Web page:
Echinacea or purple cone flower is another easy to grow flower that can be dried and used in making tea. In addition to making an immune system-boosting tea, the bees will thank you. Pollinators love the bright pink petals and the large centre of the echinacea flower. Echinacea is a super easy flower to grow. It loves sunny conditions and doesn’t mind dry soil. This perennial will self-seed in your garden. For tea, you can use the flower, root or leaves to make tea. Harvest and dry the leaves, flower or root and then steep them to make a fragrant cup of tea.
Sage is a wonderfully fragrant herb that we all associate with fall dishes. However, pineapple sage is a deliciously fragrant herb to grow and use to make tea. Like most herbs, sage grows best in a sunny spot, with well-drained soil. The fuzzy leaves truly smell of sweet pineapple and will add that flavour to your cup of tea. Simply grow, and harvest the leaves for the tea.
Lemon balm makes for another soothing tea option. Lemon balm is a member of the mint family, however, it will not spread as aggressively as mint – so, feel free to plant it in a garden bed. Drying both the tiny flowers and the fragrant leaves, this perennial loves lots of sun and well drained soil. Many gardeners rub lemon balm on their arms and legs as a natural mosquito repellant. For centuries, lemon balm teas have been enjoyed for their’ anti-ageing properties. Lemon balm tea can improve alertness and problem-solving skills – perhaps a cup before a big exam?!
Don’t forget roses. Did you know that after the petals fall from a rosebud, you are left with rose hips? The rose hip is the little bulb, or seed of the rose. It is possible to harvest rose hips from wild roses and domestic roses. Now, as for how to grow roses…well, that is an entire other post – actually that’s a whole novel. As at your local garden centre how to grow a variety of roses that will work best where you live. Know that roses are not nearly as difficult to grow as you might think. Rose hips have a long history of having healthy healing powers. They are packed with Vitamin C (especially when used in a tea before they have been dried) and the tea can have many immune-boosting benefits.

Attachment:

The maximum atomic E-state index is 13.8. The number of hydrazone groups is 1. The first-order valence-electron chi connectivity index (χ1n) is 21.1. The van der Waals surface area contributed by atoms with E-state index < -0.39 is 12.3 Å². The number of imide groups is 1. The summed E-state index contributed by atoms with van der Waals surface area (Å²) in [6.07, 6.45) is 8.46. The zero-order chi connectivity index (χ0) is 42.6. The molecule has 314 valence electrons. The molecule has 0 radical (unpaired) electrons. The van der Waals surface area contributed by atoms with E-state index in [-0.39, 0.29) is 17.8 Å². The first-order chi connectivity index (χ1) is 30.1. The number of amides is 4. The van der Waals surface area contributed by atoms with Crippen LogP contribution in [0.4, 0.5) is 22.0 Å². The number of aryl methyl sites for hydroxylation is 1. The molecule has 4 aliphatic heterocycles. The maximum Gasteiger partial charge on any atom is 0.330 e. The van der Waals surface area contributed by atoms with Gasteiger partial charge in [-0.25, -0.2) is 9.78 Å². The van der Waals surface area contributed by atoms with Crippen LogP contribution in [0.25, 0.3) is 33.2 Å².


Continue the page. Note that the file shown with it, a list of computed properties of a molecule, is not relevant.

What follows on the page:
I love a good cup of earl grey tea. What I love is the gentle taste of bergamot. Did you know wild bergamot is actually native to many growing regions in Canada and the United States? Bergamot loves the same growing conditions as echinacea and they are actually great companion plants to grow in your garden. The butterflies and bees love the bergamot flower too. Well-drained soil and a sunny spot are perfect for bergamot to flourish. Bergamot is vulnerable to mildew, so you don’t want to overcrowd this plant. For tea, harvest the leaves and even the flowers, in the fall. Dry the flowers and leaves and steep for a cup of earl greyish tea…depending on how much you are able to harvest.
Why grow a tea garden
The beauty of growing your own herbal tea garden is you know exactly how the plants were grown. Enjoy the flowers as they bloom and then prune them, dry them and store them to enjoy in your tea. The more you prune these plants, the more flowers they will produce. They love being pruned.
Another reason to grow your own tea garden is because tea is a lovely gift to share with others. Whether you simply share a cup of tea with a friend or you make your own tea bags and pass them on to others. Tea is a wonderful gift to enjoy all year long.
A few things to remember
However, if you are considering making herbal teas from flowers that you purchase from a store (like roses), please double-check with the staff as to how the plants were grown. It might be tempting to dry the flowers you receive in a bouquet, however, you don’t know what pesticides have been used on the flowers. Stick with making tea from plants that you have grown in your own garden or plants that were grown without pesticides. Also, take care to check with your doctor if you are pregnant or have any serious health concerns, as these teas can be quite potent and may interfere with the medications you are currently taking. Safety first.
What is your favourite tea? Would it be possible to grow it in your garden?
More gardening ideas
Learn how to harvest chamomile